Type-casting B&R is difficult. Here's some of the genres listed for them at Rate Your Music : Country; Country-Pop; Contemporary Country; Folk (huh?); Outlaw Country; Country-Rock; Progressive Country (isn't that an oxymoron?); Country-Rap; Death-Country (wazzat?); and Metal-Country (I don't think so).

You can add to that list Country-Gospel; Country-Humorous (think Roger Miller, not Ray Stevens); and last but not least, Country-Wedding.

What's To Like...
Good vocals and good harmony. "Rich" of B&R is John Rich, who used to sing in the group Lonestar.

Variety. You know how the songs on a Country album all sound the same? Not here. Every song is of a different genre.

The opening track (Lost In The Moment) is destined to be played at every cowgirl's wedding for the next 10 years.

And the third track (Faster Than Angels Fly), my favorite, is a thoughtful ballad akin to Springsteen's "Incident on 57th Street" and Dire Straits' "Romeo & Juliet".

What's Not To Like...
Think "Lite". As in Country-Lite; Rap-Lite; Gospel-Lite Rock-Lite; etc. There's a lot of breadth-of-genres here, but not a lot of depth.

Think "Mellow". These guys postured themselves on HOADC as a party band. Don't put this one on to liven up your next get-together. Pull out some of your old Hank Williams Jr. stuff instead. Indeed, the cover of AC/DC's "You Shook Me All Night Long" is just wrong. That's Liz's opinion, and she gets the final say on all AC/DC covers.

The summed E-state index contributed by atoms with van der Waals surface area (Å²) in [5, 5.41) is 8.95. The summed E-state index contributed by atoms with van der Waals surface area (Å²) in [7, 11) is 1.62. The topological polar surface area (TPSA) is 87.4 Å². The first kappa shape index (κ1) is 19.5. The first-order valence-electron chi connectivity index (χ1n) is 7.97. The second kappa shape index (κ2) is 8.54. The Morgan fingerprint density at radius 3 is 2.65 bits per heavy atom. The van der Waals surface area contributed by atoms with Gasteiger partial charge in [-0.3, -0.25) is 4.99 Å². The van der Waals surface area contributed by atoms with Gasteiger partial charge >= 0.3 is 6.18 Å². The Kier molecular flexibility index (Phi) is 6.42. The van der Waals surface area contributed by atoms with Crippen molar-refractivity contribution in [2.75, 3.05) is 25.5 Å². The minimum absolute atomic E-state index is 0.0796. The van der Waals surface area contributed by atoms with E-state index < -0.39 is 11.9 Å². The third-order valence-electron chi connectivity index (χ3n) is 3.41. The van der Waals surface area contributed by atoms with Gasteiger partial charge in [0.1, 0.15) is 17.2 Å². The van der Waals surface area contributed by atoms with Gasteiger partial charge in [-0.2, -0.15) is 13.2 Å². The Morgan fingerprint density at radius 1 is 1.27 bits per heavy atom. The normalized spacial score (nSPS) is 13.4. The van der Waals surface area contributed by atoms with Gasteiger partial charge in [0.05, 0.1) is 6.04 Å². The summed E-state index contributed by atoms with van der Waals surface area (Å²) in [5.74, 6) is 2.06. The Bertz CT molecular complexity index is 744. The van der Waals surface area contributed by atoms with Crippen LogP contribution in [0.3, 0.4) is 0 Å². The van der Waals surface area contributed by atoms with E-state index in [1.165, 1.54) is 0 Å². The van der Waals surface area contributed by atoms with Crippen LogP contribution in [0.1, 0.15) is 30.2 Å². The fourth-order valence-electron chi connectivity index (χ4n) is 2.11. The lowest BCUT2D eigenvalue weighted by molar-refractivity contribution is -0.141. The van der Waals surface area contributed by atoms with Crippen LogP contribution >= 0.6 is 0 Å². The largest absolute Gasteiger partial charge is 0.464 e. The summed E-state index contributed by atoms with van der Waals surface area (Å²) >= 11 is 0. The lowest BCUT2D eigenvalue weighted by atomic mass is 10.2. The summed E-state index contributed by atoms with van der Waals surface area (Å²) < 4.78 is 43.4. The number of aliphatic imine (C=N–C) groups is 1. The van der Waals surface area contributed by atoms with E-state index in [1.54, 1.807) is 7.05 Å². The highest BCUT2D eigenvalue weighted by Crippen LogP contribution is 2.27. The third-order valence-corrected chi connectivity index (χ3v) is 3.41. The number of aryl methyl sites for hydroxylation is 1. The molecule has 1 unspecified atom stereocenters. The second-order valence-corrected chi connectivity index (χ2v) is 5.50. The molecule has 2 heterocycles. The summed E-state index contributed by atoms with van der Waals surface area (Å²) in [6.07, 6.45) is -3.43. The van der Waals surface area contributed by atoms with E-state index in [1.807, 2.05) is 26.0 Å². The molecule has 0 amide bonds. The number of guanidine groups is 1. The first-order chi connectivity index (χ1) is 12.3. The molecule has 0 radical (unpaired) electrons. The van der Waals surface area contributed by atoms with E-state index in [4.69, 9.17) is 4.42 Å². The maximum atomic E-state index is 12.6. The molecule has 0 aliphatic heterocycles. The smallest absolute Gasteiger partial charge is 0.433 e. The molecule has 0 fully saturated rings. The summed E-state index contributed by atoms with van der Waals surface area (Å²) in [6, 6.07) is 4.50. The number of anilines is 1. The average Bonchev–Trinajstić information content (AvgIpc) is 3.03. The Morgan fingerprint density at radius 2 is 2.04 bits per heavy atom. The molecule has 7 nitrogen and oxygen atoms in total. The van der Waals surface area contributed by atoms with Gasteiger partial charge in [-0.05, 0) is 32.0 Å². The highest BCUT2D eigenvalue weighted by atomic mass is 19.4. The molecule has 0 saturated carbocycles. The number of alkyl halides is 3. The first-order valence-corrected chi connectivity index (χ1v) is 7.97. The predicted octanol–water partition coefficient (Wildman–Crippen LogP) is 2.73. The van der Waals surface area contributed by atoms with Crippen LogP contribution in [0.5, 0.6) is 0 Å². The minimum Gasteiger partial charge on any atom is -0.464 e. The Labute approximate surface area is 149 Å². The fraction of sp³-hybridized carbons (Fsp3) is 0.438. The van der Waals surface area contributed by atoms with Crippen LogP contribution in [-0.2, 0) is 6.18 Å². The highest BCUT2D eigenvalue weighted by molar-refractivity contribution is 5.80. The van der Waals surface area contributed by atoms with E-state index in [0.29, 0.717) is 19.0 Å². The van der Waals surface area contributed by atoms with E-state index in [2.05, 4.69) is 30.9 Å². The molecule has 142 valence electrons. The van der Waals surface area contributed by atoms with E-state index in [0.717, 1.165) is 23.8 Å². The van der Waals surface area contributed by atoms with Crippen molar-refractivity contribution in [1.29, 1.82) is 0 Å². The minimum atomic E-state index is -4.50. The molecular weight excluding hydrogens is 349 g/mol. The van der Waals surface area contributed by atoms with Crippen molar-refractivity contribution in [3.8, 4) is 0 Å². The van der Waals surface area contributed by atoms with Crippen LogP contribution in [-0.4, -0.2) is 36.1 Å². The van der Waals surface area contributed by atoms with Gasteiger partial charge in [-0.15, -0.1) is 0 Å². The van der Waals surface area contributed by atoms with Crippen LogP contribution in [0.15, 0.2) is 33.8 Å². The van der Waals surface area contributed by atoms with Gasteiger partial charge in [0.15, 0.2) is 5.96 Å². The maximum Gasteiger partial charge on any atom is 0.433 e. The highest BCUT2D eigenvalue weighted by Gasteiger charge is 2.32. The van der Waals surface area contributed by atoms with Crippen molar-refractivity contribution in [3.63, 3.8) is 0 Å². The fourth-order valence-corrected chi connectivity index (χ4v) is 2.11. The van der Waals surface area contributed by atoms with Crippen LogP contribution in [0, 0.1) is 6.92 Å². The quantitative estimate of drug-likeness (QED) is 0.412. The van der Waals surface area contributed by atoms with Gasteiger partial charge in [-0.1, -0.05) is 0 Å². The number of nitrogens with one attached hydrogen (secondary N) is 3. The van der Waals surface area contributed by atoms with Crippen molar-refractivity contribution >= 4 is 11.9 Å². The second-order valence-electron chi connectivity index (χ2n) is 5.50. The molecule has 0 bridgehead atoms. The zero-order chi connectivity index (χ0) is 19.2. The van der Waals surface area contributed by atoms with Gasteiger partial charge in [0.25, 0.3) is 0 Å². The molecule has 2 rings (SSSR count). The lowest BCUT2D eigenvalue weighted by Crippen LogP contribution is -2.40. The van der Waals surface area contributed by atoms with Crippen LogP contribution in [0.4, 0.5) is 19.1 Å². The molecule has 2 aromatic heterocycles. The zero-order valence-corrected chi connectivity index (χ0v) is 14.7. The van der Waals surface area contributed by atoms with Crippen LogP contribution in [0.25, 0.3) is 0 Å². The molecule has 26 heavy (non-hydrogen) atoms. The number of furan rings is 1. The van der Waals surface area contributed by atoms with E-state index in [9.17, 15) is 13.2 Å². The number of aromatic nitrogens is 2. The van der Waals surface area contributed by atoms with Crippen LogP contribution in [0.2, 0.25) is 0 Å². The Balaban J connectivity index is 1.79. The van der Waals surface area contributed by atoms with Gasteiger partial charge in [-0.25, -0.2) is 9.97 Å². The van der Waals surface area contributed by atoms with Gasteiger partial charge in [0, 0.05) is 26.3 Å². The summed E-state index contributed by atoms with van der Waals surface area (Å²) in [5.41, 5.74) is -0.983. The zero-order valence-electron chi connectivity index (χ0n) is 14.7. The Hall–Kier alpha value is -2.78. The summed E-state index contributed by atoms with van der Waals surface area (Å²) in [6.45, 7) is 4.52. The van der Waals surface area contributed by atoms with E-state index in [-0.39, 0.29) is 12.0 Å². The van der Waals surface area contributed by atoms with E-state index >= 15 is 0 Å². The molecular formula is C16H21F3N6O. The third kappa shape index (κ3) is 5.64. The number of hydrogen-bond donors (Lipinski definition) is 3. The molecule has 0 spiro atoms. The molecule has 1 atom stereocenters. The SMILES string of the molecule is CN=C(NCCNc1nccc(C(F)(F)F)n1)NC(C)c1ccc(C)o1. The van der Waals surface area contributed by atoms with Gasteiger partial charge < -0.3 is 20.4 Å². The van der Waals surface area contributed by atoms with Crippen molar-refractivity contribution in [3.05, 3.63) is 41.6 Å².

Parsley, Sage, Rosemary and Chaw...
In the end, Big & Rich are singers. If you dropped Simon & Garfunkel into a vat of Country-&-Western, they'd come out sounding like this. There is some good guitar work here, but it's never allowed to go for more than about three bars before it gets pushed into the background again.

And singers, even the best ones, are only as good as the songs someone writes for them. You may love classic Paul Simon from 30-40 years ago, but the stuff he's putting out today (see his 2006 release "Surprise") is just boring. Somewhere along the line, he lost the ability to write/sing songs that up and grab you.

A lot of the songs here are quite good, even if they're not particularly lively. But there are some banal lyrics as well. Here's a line from the "When The Devil Gets The Best Of Me" track : "Sometimes women are like cocaine; Got to have 'em more & more every day". Or how 'bout "You never stop loving somebody; You just start loving somebody else" from the same-titled track? Yucko!

It will be interesting to see what kind of longevity Big & Rich will have. According to their fans, they've gone downhill since the debut album. That's not a good sign. A medicore cross-genre band isn't gonna get played by any radio station. Just ask Don McLean.

Wednesday, August 15, 2007

James Patterson - The Lake House

Title : The Lake House (380 pages, 2003)
Author : James Patterson
Genre : Thriller
Rating : D-

This Month I Read...
This is the sequel to Patterson's 1998 book, When The Wind Blows, and is not to be confused with the film "The Lakehouse" (one word) with Sandra Bullock, which has absolutely no relationship to this book.

As in WTWB, six genetically-engineered "bird kids" get help from a (female) Colorado veterinarian and a (male) decommissioned FBI agent against an evil doctor intent on on turning them into lab rats.

What's To Like...
It's your typical James Patterson novel. Fast-reading, fast-moving, and the average length of a chapter is 3-4 pages. So if you're in the habit of reading before going to bed (like I am), you won't have to read very far when it's time to turn out the lights.